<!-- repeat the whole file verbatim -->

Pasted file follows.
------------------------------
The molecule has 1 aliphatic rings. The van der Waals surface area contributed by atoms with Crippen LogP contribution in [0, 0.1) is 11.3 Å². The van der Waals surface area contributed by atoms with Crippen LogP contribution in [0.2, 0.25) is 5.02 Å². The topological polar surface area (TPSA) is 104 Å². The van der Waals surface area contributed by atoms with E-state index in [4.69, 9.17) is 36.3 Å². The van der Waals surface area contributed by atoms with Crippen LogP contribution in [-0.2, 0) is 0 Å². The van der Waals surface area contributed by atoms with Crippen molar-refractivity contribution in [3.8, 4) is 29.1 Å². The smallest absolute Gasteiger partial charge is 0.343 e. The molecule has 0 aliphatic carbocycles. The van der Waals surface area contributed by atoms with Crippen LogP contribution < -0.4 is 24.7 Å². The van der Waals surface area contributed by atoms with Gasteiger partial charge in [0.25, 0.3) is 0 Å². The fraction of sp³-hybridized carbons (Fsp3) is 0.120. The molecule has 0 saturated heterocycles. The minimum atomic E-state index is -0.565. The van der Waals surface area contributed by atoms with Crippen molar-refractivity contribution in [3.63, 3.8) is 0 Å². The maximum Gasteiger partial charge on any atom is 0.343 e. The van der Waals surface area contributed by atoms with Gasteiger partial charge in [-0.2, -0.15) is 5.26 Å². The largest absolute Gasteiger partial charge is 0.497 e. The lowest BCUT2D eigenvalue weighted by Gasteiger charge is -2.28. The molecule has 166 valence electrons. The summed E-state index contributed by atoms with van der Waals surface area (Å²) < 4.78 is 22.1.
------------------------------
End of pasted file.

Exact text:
The molecule has 1 aliphatic rings. The van der Waals surface area contributed by atoms with Crippen LogP contribution in [0, 0.1) is 11.3 Å². The van der Waals surface area contributed by atoms with Crippen LogP contribution in [0.2, 0.25) is 5.02 Å². The topological polar surface area (TPSA) is 104 Å². The van der Waals surface area contributed by atoms with E-state index in [4.69, 9.17) is 36.3 Å². The van der Waals surface area contributed by atoms with Crippen LogP contribution in [-0.2, 0) is 0 Å². The van der Waals surface area contributed by atoms with Crippen molar-refractivity contribution in [3.8, 4) is 29.1 Å². The smallest absolute Gasteiger partial charge is 0.343 e. The molecule has 0 aliphatic carbocycles. The van der Waals surface area contributed by atoms with Crippen LogP contribution < -0.4 is 24.7 Å². The van der Waals surface area contributed by atoms with Gasteiger partial charge in [0.25, 0.3) is 0 Å². The fraction of sp³-hybridized carbons (Fsp3) is 0.120. The molecule has 0 saturated heterocycles. The minimum atomic E-state index is -0.565. The van der Waals surface area contributed by atoms with Crippen molar-refractivity contribution in [3.63, 3.8) is 0 Å². The maximum Gasteiger partial charge on any atom is 0.343 e. The van der Waals surface area contributed by atoms with Gasteiger partial charge in [-0.2, -0.15) is 5.26 Å². The largest absolute Gasteiger partial charge is 0.497 e. The lowest BCUT2D eigenvalue weighted by Gasteiger charge is -2.28. The molecule has 166 valence electrons. The summed E-state index contributed by atoms with van der Waals surface area (Å²) < 4.78 is 22.1.